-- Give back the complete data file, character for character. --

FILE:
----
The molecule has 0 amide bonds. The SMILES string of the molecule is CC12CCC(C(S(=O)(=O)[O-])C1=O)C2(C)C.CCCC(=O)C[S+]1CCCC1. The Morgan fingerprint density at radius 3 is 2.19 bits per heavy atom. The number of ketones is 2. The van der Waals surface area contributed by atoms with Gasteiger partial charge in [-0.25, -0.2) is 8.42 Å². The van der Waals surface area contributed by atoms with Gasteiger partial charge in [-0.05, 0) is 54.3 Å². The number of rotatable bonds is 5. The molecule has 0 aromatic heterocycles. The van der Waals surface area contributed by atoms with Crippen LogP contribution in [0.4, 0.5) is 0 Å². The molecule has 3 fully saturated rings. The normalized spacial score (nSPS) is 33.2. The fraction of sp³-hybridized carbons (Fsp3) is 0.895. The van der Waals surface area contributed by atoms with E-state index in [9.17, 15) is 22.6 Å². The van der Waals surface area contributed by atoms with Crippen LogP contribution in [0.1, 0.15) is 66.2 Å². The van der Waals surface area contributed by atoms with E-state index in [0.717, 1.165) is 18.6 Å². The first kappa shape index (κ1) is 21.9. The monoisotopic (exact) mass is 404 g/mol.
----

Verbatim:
The molecule has 0 amide bonds. The SMILES string of the molecule is CC12CCC(C(S(=O)(=O)[O-])C1=O)C2(C)C.CCCC(=O)C[S+]1CCCC1. The Morgan fingerprint density at radius 3 is 2.19 bits per heavy atom. The number of ketones is 2. The van der Waals surface area contributed by atoms with Gasteiger partial charge in [-0.25, -0.2) is 8.42 Å². The van der Waals surface area contributed by atoms with Gasteiger partial charge in [-0.05, 0) is 54.3 Å². The number of rotatable bonds is 5. The molecule has 0 aromatic heterocycles. The van der Waals surface area contributed by atoms with Crippen LogP contribution in [0.4, 0.5) is 0 Å². The molecule has 3 fully saturated rings. The normalized spacial score (nSPS) is 33.2. The fraction of sp³-hybridized carbons (Fsp3) is 0.895. The van der Waals surface area contributed by atoms with E-state index in [9.17, 15) is 22.6 Å². The van der Waals surface area contributed by atoms with Crippen LogP contribution in [0.1, 0.15) is 66.2 Å². The van der Waals surface area contributed by atoms with E-state index in [0.717, 1.165) is 18.6 Å². The first kappa shape index (κ1) is 21.9. The monoisotopic (exact) mass is 404 g/mol.